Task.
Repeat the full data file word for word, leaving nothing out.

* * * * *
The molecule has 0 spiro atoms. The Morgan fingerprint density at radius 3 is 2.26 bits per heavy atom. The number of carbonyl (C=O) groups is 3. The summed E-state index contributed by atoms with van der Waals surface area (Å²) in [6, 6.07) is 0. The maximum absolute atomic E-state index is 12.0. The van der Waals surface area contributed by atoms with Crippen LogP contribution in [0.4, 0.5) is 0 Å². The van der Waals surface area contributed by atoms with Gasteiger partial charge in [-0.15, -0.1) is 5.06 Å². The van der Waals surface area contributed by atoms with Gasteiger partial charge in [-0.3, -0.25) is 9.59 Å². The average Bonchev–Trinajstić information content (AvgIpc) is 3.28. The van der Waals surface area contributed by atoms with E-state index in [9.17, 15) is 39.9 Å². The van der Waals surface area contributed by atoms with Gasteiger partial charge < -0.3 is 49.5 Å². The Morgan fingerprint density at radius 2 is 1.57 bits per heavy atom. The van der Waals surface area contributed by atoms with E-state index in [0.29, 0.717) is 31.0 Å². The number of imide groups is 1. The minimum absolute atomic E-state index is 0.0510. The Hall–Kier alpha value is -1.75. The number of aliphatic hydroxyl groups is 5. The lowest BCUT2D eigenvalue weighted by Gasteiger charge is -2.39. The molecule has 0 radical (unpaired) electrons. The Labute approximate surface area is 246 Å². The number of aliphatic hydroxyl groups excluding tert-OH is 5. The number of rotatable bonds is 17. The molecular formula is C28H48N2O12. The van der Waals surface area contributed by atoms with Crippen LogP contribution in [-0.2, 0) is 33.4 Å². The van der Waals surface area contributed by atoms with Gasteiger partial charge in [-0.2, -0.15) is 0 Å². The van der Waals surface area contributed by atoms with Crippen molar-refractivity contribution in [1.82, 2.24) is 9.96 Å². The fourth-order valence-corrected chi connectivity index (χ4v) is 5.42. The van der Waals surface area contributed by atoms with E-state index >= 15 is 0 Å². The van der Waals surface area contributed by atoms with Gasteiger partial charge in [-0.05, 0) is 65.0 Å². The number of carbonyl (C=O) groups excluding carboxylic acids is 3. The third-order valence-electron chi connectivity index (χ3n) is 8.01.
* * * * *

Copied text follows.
The molecule has 0 spiro atoms. The Morgan fingerprint density at radius 3 is 2.26 bits per heavy atom. The number of carbonyl (C=O) groups is 3. The summed E-state index contributed by atoms with van der Waals surface area (Å²) in [6, 6.07) is 0. The maximum absolute atomic E-state index is 12.0. The van der Waals surface area contributed by atoms with Crippen LogP contribution in [0.4, 0.5) is 0 Å². The van der Waals surface area contributed by atoms with Gasteiger partial charge in [-0.15, -0.1) is 5.06 Å². The van der Waals surface area contributed by atoms with Gasteiger partial charge in [-0.3, -0.25) is 9.59 Å². The average Bonchev–Trinajstić information content (AvgIpc) is 3.28. The van der Waals surface area contributed by atoms with E-state index in [9.17, 15) is 39.9 Å². The van der Waals surface area contributed by atoms with Gasteiger partial charge < -0.3 is 49.5 Å². The Morgan fingerprint density at radius 2 is 1.57 bits per heavy atom. The van der Waals surface area contributed by atoms with E-state index in [0.29, 0.717) is 31.0 Å². The number of imide groups is 1. The minimum absolute atomic E-state index is 0.0510. The Hall–Kier alpha value is -1.75. The number of aliphatic hydroxyl groups is 5. The lowest BCUT2D eigenvalue weighted by Gasteiger charge is -2.39. The molecule has 0 radical (unpaired) electrons. The Labute approximate surface area is 246 Å². The number of aliphatic hydroxyl groups excluding tert-OH is 5. The number of rotatable bonds is 17. The molecular formula is C28H48N2O12. The van der Waals surface area contributed by atoms with Crippen LogP contribution in [-0.2, 0) is 33.4 Å². The van der Waals surface area contributed by atoms with Gasteiger partial charge in [-0.2, -0.15) is 0 Å². The van der Waals surface area contributed by atoms with Crippen molar-refractivity contribution in [1.82, 2.24) is 9.96 Å². The fourth-order valence-corrected chi connectivity index (χ4v) is 5.42. The van der Waals surface area contributed by atoms with E-state index >= 15 is 0 Å². The van der Waals surface area contributed by atoms with Gasteiger partial charge in [-0.05, 0) is 65.0 Å². The number of carbonyl (C=O) groups excluding carboxylic acids is 3. The third-order valence-electron chi connectivity index (χ3n) is 8.01.